Posted by MikeW on April 16, 1997 at 14:16:40:
In Reply to: Re: Please End Rent Regulation posted by TenantNet on April 16, 1997 at 13:50:35:
: : I'm not talking about renovating existing apartments, I'm talking about
: creating new apartments ( and not just carving a two bedroom into a one
: bedroom and a studio ). To add a significant number of apartments to the
: market, you need to find a piece of land and build a building with lots of
: units. Since there is very little open land available, especially in
: good residential areas, that means tearing something down.
: Those are issues of zoning and geography, and also willingness to build.
: Even in non-regulated situations (where they can empty buildings), no
: one builds except luxury units. It's not an issue of regulation.
The reason that all the new private construction (at least in Manhattan south of 96th st) has been luxury is because there has been so little of it, and that because of the scarcity of building sites, land prices are sky high. There are, in fact relatively few people who can afford 'luxury' apartments. However, there are even fewer apartments been built. If we can get construction to the point were the developers build through the luxury demand ( where the returns are highest ) and open up some building sites (to drive down their cost) then middle and lower income units will get built. This isn't even talking about the rest of Manhattan and the boroughs
: : Another benefit to this is that under the current real estate tax
: structure, 20% of the apartments in new rental buildings would be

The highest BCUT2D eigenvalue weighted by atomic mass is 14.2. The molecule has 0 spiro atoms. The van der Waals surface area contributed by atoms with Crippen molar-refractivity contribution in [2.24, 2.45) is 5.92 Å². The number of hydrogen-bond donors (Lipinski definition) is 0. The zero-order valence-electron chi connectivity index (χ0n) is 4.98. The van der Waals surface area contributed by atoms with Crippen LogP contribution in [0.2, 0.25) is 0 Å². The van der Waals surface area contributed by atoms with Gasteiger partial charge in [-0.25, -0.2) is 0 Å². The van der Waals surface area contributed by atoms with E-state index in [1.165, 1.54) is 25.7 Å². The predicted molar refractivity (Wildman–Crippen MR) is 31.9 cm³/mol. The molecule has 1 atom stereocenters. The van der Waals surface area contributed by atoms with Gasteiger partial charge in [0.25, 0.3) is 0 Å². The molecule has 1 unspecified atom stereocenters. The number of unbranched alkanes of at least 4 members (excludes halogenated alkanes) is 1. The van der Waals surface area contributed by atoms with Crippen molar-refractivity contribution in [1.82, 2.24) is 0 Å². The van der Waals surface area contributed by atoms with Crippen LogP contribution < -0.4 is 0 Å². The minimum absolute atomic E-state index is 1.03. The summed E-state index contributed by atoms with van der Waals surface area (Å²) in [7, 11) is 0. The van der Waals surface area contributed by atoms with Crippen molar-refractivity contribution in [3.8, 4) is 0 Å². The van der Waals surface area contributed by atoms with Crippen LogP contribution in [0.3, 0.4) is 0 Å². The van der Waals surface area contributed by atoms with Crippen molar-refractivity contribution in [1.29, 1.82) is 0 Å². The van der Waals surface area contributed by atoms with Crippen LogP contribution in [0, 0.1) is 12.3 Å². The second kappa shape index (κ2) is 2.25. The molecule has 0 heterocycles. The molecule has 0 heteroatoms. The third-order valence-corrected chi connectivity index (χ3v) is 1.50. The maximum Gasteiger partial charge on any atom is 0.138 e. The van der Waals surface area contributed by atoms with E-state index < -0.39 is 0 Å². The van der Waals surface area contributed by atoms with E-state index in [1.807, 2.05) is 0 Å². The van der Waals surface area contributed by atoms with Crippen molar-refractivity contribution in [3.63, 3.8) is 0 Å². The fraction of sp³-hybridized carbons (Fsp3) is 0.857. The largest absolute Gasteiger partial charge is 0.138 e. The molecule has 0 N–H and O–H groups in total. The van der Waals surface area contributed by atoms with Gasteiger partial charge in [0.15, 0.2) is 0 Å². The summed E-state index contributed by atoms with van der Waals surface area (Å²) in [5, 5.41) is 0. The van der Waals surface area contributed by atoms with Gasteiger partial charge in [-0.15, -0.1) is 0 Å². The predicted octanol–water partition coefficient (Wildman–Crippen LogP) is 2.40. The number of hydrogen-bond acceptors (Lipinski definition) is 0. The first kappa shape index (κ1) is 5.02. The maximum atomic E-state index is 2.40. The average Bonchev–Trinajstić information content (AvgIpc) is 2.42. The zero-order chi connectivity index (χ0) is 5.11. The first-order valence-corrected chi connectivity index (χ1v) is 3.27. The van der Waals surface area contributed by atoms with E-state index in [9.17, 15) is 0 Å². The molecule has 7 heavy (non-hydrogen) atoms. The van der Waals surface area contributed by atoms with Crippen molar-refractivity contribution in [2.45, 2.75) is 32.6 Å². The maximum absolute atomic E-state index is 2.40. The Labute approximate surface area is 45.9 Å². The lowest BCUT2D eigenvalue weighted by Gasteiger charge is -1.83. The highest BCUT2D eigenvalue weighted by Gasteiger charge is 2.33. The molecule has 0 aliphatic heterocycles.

: reserved for low income tenents. So you'll end up with more affordable
: housing in one large new building then in several little tenements
: (whose rents currently may or may not be affordable)
: That comes into play with j-51, 421-a or inclusionary housing programs,
: but it's optional. The reality is that in inclusionary programs, they usually
: put the 20% low-income units over in Brooklyn, not in Manhattan (there's no
: requirement they be in the same building or nearby). So Brooklyn becomes the
: poor borough and Manhattan the playground for the wealthy. Rent laws also
: have the intention of stabilizing neighborhoods. Even so, the inclusionary
: housing options aren't used that often.
The reality is that the abatement programs make sense for the developers so they get used on most large developments. Concerning distribution, I have at least two large 80/20 buildings in my neighborhood (Normandy Court and The Stratford) that have their affordable units on site.
: Even with significant incentives, developers will not add substantial number of
: moderate-income units to the market.
Then how do you explain Stuyvescent Town? This was (and still is) a private development of Metropolitan Life. They saw a need for moderate income housing, which they could build and operate at a profit. Would they have made this investment if they knew they were going to get hit with rent control immediately after it was built?
: No one claims rent regs is a complete
: housing policy (it's not) nor will it solve all the housing issues in NYC
: (it does not). To measure rent regs against expectations never intended
: is wrong.
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